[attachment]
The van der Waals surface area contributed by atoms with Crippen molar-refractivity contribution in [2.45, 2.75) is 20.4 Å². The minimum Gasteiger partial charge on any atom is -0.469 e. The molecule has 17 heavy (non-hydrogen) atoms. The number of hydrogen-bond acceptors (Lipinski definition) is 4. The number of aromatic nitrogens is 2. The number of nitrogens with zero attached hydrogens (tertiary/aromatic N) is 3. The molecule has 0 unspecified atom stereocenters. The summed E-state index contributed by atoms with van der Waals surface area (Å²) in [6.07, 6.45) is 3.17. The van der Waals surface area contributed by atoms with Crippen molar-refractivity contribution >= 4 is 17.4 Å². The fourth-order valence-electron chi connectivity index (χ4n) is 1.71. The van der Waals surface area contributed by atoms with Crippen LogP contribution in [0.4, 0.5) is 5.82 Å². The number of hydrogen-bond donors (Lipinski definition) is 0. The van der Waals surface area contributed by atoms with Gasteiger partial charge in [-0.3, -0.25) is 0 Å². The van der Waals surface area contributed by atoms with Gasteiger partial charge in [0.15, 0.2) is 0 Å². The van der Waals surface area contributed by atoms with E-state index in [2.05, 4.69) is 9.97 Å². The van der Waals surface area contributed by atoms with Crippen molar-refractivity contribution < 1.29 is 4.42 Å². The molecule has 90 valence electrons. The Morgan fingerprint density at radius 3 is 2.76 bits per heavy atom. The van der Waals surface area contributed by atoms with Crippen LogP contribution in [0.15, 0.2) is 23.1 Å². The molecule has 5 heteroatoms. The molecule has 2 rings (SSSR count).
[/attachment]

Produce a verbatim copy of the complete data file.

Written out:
The van der Waals surface area contributed by atoms with Crippen molar-refractivity contribution in [2.45, 2.75) is 20.4 Å². The minimum Gasteiger partial charge on any atom is -0.469 e. The molecule has 17 heavy (non-hydrogen) atoms. The number of hydrogen-bond acceptors (Lipinski definition) is 4. The number of aromatic nitrogens is 2. The number of nitrogens with zero attached hydrogens (tertiary/aromatic N) is 3. The molecule has 0 unspecified atom stereocenters. The summed E-state index contributed by atoms with van der Waals surface area (Å²) in [6.07, 6.45) is 3.17. The van der Waals surface area contributed by atoms with Crippen molar-refractivity contribution >= 4 is 17.4 Å². The fourth-order valence-electron chi connectivity index (χ4n) is 1.71. The van der Waals surface area contributed by atoms with Crippen LogP contribution in [0.4, 0.5) is 5.82 Å². The number of hydrogen-bond donors (Lipinski definition) is 0. The van der Waals surface area contributed by atoms with Gasteiger partial charge in [-0.3, -0.25) is 0 Å². The van der Waals surface area contributed by atoms with Gasteiger partial charge in [0.15, 0.2) is 0 Å². The van der Waals surface area contributed by atoms with E-state index in [2.05, 4.69) is 9.97 Å². The van der Waals surface area contributed by atoms with Crippen molar-refractivity contribution < 1.29 is 4.42 Å². The molecule has 90 valence electrons. The Morgan fingerprint density at radius 3 is 2.76 bits per heavy atom. The van der Waals surface area contributed by atoms with Crippen LogP contribution in [0.15, 0.2) is 23.1 Å². The molecule has 5 heteroatoms. The molecule has 2 rings (SSSR count).